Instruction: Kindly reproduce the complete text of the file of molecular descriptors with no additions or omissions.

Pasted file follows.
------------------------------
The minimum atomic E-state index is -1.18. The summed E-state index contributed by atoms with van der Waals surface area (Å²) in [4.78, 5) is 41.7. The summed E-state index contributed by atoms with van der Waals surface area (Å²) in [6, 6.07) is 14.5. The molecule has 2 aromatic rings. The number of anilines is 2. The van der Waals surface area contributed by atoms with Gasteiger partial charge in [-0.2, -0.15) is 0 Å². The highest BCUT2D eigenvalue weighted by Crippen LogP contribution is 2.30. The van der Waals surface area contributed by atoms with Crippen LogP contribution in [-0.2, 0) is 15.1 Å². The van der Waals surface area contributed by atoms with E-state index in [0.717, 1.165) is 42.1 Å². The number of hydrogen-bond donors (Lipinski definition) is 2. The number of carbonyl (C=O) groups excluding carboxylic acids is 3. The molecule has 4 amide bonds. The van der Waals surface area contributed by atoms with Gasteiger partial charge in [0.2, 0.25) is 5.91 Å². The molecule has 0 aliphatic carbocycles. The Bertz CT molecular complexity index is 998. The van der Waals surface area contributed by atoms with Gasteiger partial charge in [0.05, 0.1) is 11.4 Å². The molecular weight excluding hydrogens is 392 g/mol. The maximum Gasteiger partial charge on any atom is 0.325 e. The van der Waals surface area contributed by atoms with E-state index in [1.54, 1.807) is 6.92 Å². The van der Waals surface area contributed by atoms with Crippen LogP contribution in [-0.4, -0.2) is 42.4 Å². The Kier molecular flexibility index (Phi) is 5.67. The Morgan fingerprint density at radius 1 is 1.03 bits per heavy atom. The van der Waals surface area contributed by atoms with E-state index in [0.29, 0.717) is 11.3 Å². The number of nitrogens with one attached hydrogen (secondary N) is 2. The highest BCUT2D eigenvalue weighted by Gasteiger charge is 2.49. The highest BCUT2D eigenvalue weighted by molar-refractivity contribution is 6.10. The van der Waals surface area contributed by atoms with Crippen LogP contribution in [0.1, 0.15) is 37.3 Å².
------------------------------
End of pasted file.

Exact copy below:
The minimum atomic E-state index is -1.18. The summed E-state index contributed by atoms with van der Waals surface area (Å²) in [4.78, 5) is 41.7. The summed E-state index contributed by atoms with van der Waals surface area (Å²) in [6, 6.07) is 14.5. The molecule has 2 aromatic rings. The number of anilines is 2. The van der Waals surface area contributed by atoms with Gasteiger partial charge in [-0.2, -0.15) is 0 Å². The highest BCUT2D eigenvalue weighted by Crippen LogP contribution is 2.30. The van der Waals surface area contributed by atoms with Crippen LogP contribution in [-0.2, 0) is 15.1 Å². The van der Waals surface area contributed by atoms with E-state index in [0.717, 1.165) is 42.1 Å². The number of hydrogen-bond donors (Lipinski definition) is 2. The number of carbonyl (C=O) groups excluding carboxylic acids is 3. The molecule has 4 amide bonds. The van der Waals surface area contributed by atoms with Gasteiger partial charge in [0.2, 0.25) is 5.91 Å². The molecule has 0 aliphatic carbocycles. The Bertz CT molecular complexity index is 998. The van der Waals surface area contributed by atoms with Gasteiger partial charge in [0.05, 0.1) is 11.4 Å². The molecular weight excluding hydrogens is 392 g/mol. The maximum Gasteiger partial charge on any atom is 0.325 e. The van der Waals surface area contributed by atoms with E-state index in [1.54, 1.807) is 6.92 Å². The van der Waals surface area contributed by atoms with Crippen LogP contribution in [-0.4, -0.2) is 42.4 Å². The Kier molecular flexibility index (Phi) is 5.67. The Morgan fingerprint density at radius 1 is 1.03 bits per heavy atom. The van der Waals surface area contributed by atoms with E-state index in [0.29, 0.717) is 11.3 Å². The number of nitrogens with one attached hydrogen (secondary N) is 2. The highest BCUT2D eigenvalue weighted by Gasteiger charge is 2.49. The highest BCUT2D eigenvalue weighted by molar-refractivity contribution is 6.10. The van der Waals surface area contributed by atoms with Crippen LogP contribution in [0.1, 0.15) is 37.3 Å².